The article also highlights other ceremonies taking place this weekend in France and in London:

On Sunday, a bugle will sound at the French graveside of war poet Wilfred Owen, marking 100 years since his death on November 4 1918, just seven days shy of peace being declared.

Elizabeth Owen, the widow of his nephew Peter, will attend a ceremony in Ors, in the north of the country, where the instrument – which was taken from a dead German soldier – will be used to play The Last Post.

Meanwhile, at the Tower of London on Sunday evening, about 10,000 flames will be lit, in remembrance of those who fought and died in the war.

The light display installation, called Beyond the Deepening Shadow, will run each evening up to and including on Armistice Day.

The light installation at the Tower of London opened on Sunday, November 4. BT.com has more on the story, including photos:

Around 10,000 flames have filled the empty moat encircling the Tower of London to mark the centenary of the end of the First World War.

A ceremonial Beefeater guard began the lighting ceremony by bringing a flame down from the tower into the moat, which had been submerged in smoke.

Dozens of representatives from the armed forces and volunteers then used the flame to ignite thousands of other torches staked into or placed on the ground underneath the tower, bathing the barren moat in light …

It took around 45 minutes to light the flames, which then burn for roughly four hours.

The ceremony was accompanied by a specially commissioned sound installation featuring choral music, as well as words from war poet Mary Borden’s Sonnets To A Soldier.

The ceremony was “amazing”, according to Dick Harrold, governor of the Tower of London.

One hundred years after this horrific war ended — which saw the beginning of modern technical warfare — we seem to have forgotten the importance of war memorials, such as this one, which is being contested in the United States:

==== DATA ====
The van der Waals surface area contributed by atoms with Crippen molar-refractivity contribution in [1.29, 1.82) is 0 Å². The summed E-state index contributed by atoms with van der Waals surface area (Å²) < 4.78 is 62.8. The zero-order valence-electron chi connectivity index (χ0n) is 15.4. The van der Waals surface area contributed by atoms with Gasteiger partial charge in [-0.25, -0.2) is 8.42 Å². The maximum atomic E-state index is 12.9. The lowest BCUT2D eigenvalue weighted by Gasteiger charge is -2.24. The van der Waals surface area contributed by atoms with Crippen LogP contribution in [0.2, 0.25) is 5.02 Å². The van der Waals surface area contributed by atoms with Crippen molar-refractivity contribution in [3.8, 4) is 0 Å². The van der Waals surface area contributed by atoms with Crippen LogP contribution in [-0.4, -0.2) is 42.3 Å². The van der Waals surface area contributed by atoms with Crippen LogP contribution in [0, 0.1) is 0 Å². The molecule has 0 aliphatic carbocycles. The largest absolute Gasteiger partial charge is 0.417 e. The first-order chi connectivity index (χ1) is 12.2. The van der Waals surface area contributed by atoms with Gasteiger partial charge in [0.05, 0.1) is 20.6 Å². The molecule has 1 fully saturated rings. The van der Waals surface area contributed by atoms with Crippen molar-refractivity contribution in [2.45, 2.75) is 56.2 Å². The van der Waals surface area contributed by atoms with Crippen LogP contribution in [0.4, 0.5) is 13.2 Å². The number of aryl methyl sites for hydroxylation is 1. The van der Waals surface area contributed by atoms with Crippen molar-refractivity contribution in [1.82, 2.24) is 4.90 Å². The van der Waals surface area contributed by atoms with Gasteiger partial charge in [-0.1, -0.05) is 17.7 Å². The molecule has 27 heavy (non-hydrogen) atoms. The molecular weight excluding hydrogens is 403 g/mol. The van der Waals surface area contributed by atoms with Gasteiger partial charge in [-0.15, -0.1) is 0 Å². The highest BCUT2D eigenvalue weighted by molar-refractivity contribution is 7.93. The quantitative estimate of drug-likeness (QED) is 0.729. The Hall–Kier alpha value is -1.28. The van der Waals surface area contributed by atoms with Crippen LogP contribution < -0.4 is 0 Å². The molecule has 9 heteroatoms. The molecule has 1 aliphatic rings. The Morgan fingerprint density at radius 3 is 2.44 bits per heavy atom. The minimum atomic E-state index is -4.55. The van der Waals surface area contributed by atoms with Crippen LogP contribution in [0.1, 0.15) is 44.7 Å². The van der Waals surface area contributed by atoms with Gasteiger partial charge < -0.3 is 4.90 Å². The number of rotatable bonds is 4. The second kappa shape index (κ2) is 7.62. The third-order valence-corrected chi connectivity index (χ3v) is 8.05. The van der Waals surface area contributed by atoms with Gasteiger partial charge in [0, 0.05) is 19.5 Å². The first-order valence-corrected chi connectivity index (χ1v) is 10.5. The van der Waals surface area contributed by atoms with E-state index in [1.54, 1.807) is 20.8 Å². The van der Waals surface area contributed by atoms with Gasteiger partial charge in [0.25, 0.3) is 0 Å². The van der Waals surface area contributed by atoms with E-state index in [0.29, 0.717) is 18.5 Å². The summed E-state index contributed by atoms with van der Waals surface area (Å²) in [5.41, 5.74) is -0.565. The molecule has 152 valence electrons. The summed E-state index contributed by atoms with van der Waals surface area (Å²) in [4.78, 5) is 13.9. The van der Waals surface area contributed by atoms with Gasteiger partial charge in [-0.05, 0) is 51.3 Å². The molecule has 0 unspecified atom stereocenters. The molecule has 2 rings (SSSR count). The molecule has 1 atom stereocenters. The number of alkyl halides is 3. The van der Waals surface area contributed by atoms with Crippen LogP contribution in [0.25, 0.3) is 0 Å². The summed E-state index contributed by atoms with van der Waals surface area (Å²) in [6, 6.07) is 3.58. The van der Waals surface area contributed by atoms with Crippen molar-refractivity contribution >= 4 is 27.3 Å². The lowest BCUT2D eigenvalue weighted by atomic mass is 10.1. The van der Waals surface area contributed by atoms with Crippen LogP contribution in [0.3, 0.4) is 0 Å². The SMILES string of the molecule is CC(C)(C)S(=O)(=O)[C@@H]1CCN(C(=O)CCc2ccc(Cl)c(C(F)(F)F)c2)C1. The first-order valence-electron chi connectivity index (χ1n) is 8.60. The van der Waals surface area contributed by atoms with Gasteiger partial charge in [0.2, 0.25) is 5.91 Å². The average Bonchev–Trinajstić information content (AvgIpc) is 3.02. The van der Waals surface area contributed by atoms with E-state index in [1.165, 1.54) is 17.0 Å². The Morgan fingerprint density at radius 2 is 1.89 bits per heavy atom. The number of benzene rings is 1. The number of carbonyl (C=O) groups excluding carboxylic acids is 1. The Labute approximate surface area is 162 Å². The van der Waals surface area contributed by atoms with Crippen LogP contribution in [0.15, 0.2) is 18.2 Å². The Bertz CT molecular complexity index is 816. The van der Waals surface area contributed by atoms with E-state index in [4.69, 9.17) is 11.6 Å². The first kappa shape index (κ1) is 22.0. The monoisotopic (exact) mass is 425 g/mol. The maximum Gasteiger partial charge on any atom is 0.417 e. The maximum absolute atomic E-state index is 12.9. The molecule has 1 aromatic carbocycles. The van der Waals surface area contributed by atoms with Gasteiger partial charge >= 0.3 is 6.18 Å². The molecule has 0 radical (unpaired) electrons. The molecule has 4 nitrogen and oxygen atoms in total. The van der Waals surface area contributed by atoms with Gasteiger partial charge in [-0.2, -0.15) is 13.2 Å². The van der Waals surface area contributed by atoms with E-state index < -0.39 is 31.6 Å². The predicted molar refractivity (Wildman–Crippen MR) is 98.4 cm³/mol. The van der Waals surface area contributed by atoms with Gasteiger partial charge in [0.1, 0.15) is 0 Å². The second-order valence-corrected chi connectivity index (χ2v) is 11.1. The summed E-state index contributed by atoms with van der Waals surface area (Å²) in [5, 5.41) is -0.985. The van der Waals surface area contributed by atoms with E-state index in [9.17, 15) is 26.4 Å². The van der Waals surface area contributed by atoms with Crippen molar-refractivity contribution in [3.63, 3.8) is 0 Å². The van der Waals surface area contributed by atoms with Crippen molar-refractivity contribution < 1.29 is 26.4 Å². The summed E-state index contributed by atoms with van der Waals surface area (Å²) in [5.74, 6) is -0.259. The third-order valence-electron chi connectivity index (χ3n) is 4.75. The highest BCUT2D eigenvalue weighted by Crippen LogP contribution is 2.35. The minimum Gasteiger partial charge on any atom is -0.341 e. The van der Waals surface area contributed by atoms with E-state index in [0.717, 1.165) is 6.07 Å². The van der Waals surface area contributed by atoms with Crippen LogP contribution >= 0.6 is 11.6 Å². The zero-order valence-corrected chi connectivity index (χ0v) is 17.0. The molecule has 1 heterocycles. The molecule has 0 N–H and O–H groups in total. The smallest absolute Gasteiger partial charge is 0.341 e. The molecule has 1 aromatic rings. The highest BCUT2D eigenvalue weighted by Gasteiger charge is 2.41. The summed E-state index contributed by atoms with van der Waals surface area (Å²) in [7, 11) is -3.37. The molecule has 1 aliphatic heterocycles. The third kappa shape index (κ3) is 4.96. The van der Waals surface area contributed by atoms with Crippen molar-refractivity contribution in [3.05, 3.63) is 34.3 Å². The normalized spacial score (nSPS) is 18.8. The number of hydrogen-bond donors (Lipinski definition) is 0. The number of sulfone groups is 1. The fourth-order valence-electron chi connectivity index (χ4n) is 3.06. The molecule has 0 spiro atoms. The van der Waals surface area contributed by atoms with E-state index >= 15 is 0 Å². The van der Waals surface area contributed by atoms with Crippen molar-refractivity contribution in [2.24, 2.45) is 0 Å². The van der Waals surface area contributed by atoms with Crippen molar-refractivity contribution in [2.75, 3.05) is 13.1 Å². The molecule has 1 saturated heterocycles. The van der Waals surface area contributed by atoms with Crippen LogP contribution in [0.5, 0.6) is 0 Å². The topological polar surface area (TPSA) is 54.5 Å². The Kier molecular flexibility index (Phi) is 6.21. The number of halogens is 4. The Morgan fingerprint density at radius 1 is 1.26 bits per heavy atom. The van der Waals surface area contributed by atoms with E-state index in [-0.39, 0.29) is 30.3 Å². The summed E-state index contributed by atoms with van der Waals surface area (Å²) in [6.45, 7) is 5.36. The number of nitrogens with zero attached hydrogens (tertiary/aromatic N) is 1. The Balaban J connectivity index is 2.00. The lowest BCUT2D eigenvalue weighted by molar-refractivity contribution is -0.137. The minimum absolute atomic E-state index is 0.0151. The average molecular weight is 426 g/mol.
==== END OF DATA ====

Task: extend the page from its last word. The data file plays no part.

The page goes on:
And we should think about what sort of children we have raised. Would they have been able to march to war, as 15- and 16-year-olds did a century ago — as volunteers?

In closing, there are two outcomes of the war that I remember reading about over the past four years, as each year from 2015 to 2018 in Britain has seen a number of documentaries, books and articles recalling what happened a century ago.

One result of the Great War was a generation of spinsters here in the UK and elsewhere. How heartbreaking it must have been not only for war widows but young women who lost their boyfriends and fiancés to brutal fighting on the front lines.

The second was a total transformation of house building here in the UK, as many traditional skills were no longer available because so many in those trades lost their lives on the battlefield.

We are currently redecorating our house, built at the turn of the last century. I look at the keyed lime plaster we are uncovering and say a prayer for those souls who so freely gave of their todays for our tomorrows. (Every man from the age of 15 to 50 was recorded under the Military Service Bill and, barring poor health, was potentially conscripted.)

Most certainly in our household we will remember.

May God bless ‘The Glorious Dead’, as inscribed on the Cenotaph in Whitehall, London.

May we be eternally grateful for all their sacrifices for our freedom a century on.